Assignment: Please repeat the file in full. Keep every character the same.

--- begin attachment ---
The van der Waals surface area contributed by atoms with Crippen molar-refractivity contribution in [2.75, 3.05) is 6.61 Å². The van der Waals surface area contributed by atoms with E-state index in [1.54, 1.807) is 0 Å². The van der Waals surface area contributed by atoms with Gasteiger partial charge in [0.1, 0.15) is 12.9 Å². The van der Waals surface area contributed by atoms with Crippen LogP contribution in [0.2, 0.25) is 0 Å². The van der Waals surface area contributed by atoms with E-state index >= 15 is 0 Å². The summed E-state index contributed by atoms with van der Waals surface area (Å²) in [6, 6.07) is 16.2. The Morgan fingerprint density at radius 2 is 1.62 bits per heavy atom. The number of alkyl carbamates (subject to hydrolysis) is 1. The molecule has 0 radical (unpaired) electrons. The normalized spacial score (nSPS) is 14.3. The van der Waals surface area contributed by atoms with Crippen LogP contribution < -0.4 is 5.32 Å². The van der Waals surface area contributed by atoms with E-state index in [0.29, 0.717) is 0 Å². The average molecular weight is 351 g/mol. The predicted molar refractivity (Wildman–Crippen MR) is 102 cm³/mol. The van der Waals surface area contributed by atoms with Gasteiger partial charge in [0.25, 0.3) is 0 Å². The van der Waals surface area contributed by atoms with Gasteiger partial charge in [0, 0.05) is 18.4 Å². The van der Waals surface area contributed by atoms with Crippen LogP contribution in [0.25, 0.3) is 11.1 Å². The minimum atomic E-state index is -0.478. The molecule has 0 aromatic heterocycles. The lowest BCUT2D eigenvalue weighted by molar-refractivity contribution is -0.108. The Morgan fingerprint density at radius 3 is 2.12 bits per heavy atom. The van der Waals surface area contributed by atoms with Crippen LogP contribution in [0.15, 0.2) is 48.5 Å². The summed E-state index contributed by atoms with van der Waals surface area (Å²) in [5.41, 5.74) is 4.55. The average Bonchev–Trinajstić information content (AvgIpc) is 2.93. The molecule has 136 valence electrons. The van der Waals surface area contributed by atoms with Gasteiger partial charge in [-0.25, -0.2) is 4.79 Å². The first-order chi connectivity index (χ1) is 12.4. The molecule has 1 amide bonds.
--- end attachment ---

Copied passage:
The van der Waals surface area contributed by atoms with Crippen molar-refractivity contribution in [2.75, 3.05) is 6.61 Å². The van der Waals surface area contributed by atoms with E-state index in [1.54, 1.807) is 0 Å². The van der Waals surface area contributed by atoms with Gasteiger partial charge in [0.1, 0.15) is 12.9 Å². The van der Waals surface area contributed by atoms with Crippen LogP contribution in [0.2, 0.25) is 0 Å². The van der Waals surface area contributed by atoms with E-state index >= 15 is 0 Å². The summed E-state index contributed by atoms with van der Waals surface area (Å²) in [6, 6.07) is 16.2. The Morgan fingerprint density at radius 2 is 1.62 bits per heavy atom. The number of alkyl carbamates (subject to hydrolysis) is 1. The molecule has 0 radical (unpaired) electrons. The normalized spacial score (nSPS) is 14.3. The van der Waals surface area contributed by atoms with Crippen LogP contribution < -0.4 is 5.32 Å². The van der Waals surface area contributed by atoms with E-state index in [0.29, 0.717) is 0 Å². The average molecular weight is 351 g/mol. The predicted molar refractivity (Wildman–Crippen MR) is 102 cm³/mol. The van der Waals surface area contributed by atoms with Gasteiger partial charge in [0.25, 0.3) is 0 Å². The van der Waals surface area contributed by atoms with Gasteiger partial charge in [0, 0.05) is 18.4 Å². The van der Waals surface area contributed by atoms with Crippen LogP contribution in [0.25, 0.3) is 11.1 Å². The minimum atomic E-state index is -0.478. The molecule has 0 aromatic heterocycles. The lowest BCUT2D eigenvalue weighted by molar-refractivity contribution is -0.108. The Morgan fingerprint density at radius 3 is 2.12 bits per heavy atom. The van der Waals surface area contributed by atoms with Crippen LogP contribution in [0.15, 0.2) is 48.5 Å². The summed E-state index contributed by atoms with van der Waals surface area (Å²) in [5.41, 5.74) is 4.55. The average Bonchev–Trinajstić information content (AvgIpc) is 2.93. The molecule has 136 valence electrons. The van der Waals surface area contributed by atoms with Gasteiger partial charge in [-0.25, -0.2) is 4.79 Å². The first-order chi connectivity index (χ1) is 12.4. The molecule has 1 amide bonds.